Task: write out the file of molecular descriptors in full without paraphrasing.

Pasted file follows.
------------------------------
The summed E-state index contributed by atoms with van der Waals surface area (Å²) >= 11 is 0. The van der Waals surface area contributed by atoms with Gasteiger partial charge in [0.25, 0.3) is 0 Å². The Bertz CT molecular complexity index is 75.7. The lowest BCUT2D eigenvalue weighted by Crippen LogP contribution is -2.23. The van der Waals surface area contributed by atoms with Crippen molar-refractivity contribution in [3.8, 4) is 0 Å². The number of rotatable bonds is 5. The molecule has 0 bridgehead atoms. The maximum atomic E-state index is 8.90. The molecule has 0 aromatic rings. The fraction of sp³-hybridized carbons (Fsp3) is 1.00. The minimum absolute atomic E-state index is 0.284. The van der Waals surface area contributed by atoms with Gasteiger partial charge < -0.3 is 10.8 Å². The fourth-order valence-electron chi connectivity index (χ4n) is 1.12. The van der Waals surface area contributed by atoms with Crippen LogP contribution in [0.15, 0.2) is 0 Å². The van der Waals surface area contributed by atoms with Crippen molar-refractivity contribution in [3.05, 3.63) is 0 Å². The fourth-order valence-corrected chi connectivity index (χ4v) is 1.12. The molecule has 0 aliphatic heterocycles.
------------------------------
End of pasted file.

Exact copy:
The summed E-state index contributed by atoms with van der Waals surface area (Å²) >= 11 is 0. The van der Waals surface area contributed by atoms with Gasteiger partial charge in [0.25, 0.3) is 0 Å². The Bertz CT molecular complexity index is 75.7. The lowest BCUT2D eigenvalue weighted by Crippen LogP contribution is -2.23. The van der Waals surface area contributed by atoms with Crippen molar-refractivity contribution in [3.8, 4) is 0 Å². The number of rotatable bonds is 5. The molecule has 0 bridgehead atoms. The maximum atomic E-state index is 8.90. The molecule has 0 aromatic rings. The fraction of sp³-hybridized carbons (Fsp3) is 1.00. The minimum absolute atomic E-state index is 0.284. The van der Waals surface area contributed by atoms with Gasteiger partial charge < -0.3 is 10.8 Å². The fourth-order valence-electron chi connectivity index (χ4n) is 1.12. The van der Waals surface area contributed by atoms with Crippen LogP contribution in [0.15, 0.2) is 0 Å². The van der Waals surface area contributed by atoms with Crippen molar-refractivity contribution in [3.05, 3.63) is 0 Å². The fourth-order valence-corrected chi connectivity index (χ4v) is 1.12. The molecule has 0 aliphatic heterocycles.